Thursday: How is Christ’s Death Remembered?

lastsuppermuralGod is into commemorating because we are into forgetting.

On Thursday of Holy Week, our Lord instituted the Lord’s Supper, also called communion and the eucharist (which means thanksgiving). Scripture describes the scene:

For I received from the Lord that which I also delivered to you: that the Lord Jesus on the same night in which He was betrayed took bread; and when He had given thanks, He broke it and said, “Take, eat; this is My body which is broken for you; do this in remembrance of Me.” In the same manner He also took the cup after supper, saying, “This cup is the new covenant in My blood. This do, as often as you drink it, in remembrance of Me.” For as often as you eat this bread and drink this cup, you proclaim the Lord’s death till He comes. (1 Corinthians 11:23-26, NKJV).

The heart and soul of the Christian message is wrapped up in the death of Christ. He came that he might die. In that death, he shattered the bonds of sin, crushed the head of the devil, broke the bars of hell, and defeated death and the grave forever. His sacrificial death was a once-for-all event, never to be repeated, duplicated, or forgotten.

Our problem is that we forget. We morph the grand story of God’s own work for us into the lunacy of our work for him. We turn the biblical message on its head, insisting that we are to be radical for Jesus, fanatics for Christ, and crazy for God — without first anchoring our hearts in this great finished work of Jesus Christ on Calvary’s Cross.

We are creating a generation of activists, a mile wide and an inch deep in their faith.

Such faith cannot withstand the onslaught of culture gone wild. It will most surely melt into the indiscriminate sentimentality we are already seeing today.

Such faith cannot guard the truths once for all delivered to the saints. It will cave in in the name of tolerance and not making waves.

Such faith cannot withstand the adversities of life. It will disappoint Christ-followers, leading them to doubt the Almighty’s power, and ultimately causing them to turn to other gods to save them.

When God’s people are thin in the doctrines of the Cross, they will be weak in the warfare of life and faith. You cannot remember what you have not first of all learned.

What is the solution?

To proclaim the Lord’s death till he come.

I submit that no one benefits from communion who is not taught well the doctrines of the Cross.

  • Is there guilt? Then come to know the great forgiveness purchased by Christ’s shed blood.
  • Is there self-doubt? Then learn the wonders of acceptance wrapped up in the doctrine called propitiation.
  • Is anyone afflicted with self-punishing tendencies? Then saturate the heart in what another generation called expiation.
  • Do you feel inadequate in life or love? Then sink deep roots into the soil of justification.
  • What about a cold heart? Believe more deeply in the fires of regeneration — a divine fuel that never runs dry.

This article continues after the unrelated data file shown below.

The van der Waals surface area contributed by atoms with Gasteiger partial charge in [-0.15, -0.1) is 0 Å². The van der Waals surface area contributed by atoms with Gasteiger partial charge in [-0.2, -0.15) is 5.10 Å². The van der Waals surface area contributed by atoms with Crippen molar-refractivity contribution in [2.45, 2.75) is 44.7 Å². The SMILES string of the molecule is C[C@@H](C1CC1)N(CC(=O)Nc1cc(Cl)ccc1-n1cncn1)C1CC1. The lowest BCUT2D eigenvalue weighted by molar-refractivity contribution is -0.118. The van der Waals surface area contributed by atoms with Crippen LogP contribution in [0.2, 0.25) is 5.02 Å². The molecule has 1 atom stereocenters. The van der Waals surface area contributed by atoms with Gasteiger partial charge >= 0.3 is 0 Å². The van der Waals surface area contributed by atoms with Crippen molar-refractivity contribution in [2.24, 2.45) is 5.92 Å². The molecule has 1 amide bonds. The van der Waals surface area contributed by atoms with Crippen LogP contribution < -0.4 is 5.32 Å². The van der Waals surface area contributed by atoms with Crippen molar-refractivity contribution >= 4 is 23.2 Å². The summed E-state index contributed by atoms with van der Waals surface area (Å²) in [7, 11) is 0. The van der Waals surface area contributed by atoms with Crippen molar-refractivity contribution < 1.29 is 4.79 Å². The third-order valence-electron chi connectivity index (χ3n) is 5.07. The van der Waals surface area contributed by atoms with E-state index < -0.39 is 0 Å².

• Are you perpetually trapped in addictions, bondage, and sin? For you, the Cross has purchased redemption. Do you even know what that is?

Only the great cluster of doctrines wrapped up in Christ’s death can put a solid foundation under the church’s feet to face the trials before us.

Every communion service is a test: how well can you concentrate on Jesus Christ? How long can you think of him? What content lies within your soul to appreciate, worship, value, and rest in his Cross? What is the meaning of his broken body? What is the value of his shed blood? How do these things fortify you to face the day?

  • The communion service is not about your commitment to God, not one bit. It its about his commitment to you, proven by a bloody Savior.
  • The communion service is not primarily an exercise in emotion, though that may come. It is above all else, a REMEMBRANCE: a calling to mind of the things you have learned of the wonders of the Cross of Christ.
  • The communion service is not primarily a sacrament, which means a mysterious transfer of grace. It is an ordinance, which mean set pattern to remind us of grace that has already been transferred, to the max, once for all.
  • The communion service is not primarily about Christianity, dedication, fellowship, unity, following Jesus, or anything else we might make it out to be. IT IS ABOUT HIS DEATH. HIS CROSS. HIS SHED BLOOD. HIS SACRIFICE. HIM, NAILED TO A TREE, BEARING OUR SIN AND RECONCILING OUR SORRY SELVES TO GOD.

Christ knows us better than we know ourselves. He knows how our gears slip, how our compass loses calibration, how our legalism asserts its stupid head, how our distractibility sends us into a tizzy to be busy for Jesus. He knows how easily we forget the main thing. So he created this ordinance, this periodic recalibration, to drag our souls back to the thing that matters most: For I determined not to know anything among you except Jesus Christ and Him crucified. (1 Corinthians 2:2, NKJV).

Thank you, Lord, for your body, broken for me.

Thank you, Lord, for your blood, shed for me.

Thank you, Lord, for so great a salvation.

Lord, let me never forget.

As always, sharing is appreciated.